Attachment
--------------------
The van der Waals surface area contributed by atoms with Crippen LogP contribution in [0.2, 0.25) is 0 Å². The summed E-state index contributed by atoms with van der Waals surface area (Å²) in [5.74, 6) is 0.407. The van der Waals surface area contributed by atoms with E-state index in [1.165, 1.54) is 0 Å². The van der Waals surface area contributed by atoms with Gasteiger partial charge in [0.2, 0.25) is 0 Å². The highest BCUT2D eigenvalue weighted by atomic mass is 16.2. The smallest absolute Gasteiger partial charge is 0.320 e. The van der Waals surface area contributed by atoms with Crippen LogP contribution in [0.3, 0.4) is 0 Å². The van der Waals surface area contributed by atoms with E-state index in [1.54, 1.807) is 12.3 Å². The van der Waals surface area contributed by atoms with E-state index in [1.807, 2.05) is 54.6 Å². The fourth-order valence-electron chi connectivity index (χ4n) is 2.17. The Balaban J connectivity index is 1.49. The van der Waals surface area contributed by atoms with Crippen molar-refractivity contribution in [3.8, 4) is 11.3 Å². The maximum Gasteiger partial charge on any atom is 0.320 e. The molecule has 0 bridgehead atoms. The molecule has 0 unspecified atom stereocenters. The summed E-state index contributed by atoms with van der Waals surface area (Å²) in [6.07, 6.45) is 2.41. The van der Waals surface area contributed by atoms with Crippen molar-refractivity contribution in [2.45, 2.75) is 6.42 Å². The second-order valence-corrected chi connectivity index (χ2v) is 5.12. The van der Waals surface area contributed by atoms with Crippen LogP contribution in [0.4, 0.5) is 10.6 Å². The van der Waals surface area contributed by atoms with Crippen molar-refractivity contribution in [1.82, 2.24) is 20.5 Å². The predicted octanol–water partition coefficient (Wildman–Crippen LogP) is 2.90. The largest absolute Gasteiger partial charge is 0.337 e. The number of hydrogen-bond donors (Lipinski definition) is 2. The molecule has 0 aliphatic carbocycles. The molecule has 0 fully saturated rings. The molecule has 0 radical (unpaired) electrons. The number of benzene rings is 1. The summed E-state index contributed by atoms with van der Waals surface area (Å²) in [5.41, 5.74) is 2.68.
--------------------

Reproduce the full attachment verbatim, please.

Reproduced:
The van der Waals surface area contributed by atoms with Crippen LogP contribution in [0.2, 0.25) is 0 Å². The summed E-state index contributed by atoms with van der Waals surface area (Å²) in [5.74, 6) is 0.407. The van der Waals surface area contributed by atoms with E-state index in [1.165, 1.54) is 0 Å². The van der Waals surface area contributed by atoms with Gasteiger partial charge in [0.2, 0.25) is 0 Å². The highest BCUT2D eigenvalue weighted by atomic mass is 16.2. The smallest absolute Gasteiger partial charge is 0.320 e. The van der Waals surface area contributed by atoms with Crippen LogP contribution in [0.3, 0.4) is 0 Å². The van der Waals surface area contributed by atoms with E-state index in [1.54, 1.807) is 12.3 Å². The van der Waals surface area contributed by atoms with E-state index in [1.807, 2.05) is 54.6 Å². The fourth-order valence-electron chi connectivity index (χ4n) is 2.17. The Balaban J connectivity index is 1.49. The van der Waals surface area contributed by atoms with Crippen molar-refractivity contribution in [3.8, 4) is 11.3 Å². The maximum Gasteiger partial charge on any atom is 0.320 e. The molecule has 0 bridgehead atoms. The molecule has 0 unspecified atom stereocenters. The summed E-state index contributed by atoms with van der Waals surface area (Å²) in [6.07, 6.45) is 2.41. The van der Waals surface area contributed by atoms with Crippen molar-refractivity contribution in [2.45, 2.75) is 6.42 Å². The second-order valence-corrected chi connectivity index (χ2v) is 5.12. The van der Waals surface area contributed by atoms with Crippen LogP contribution in [0.4, 0.5) is 10.6 Å². The van der Waals surface area contributed by atoms with Crippen molar-refractivity contribution in [1.82, 2.24) is 20.5 Å². The predicted octanol–water partition coefficient (Wildman–Crippen LogP) is 2.90. The largest absolute Gasteiger partial charge is 0.337 e. The number of hydrogen-bond donors (Lipinski definition) is 2. The molecule has 0 aliphatic carbocycles. The molecule has 0 fully saturated rings. The molecule has 0 radical (unpaired) electrons. The number of benzene rings is 1. The summed E-state index contributed by atoms with van der Waals surface area (Å²) in [5.41, 5.74) is 2.68.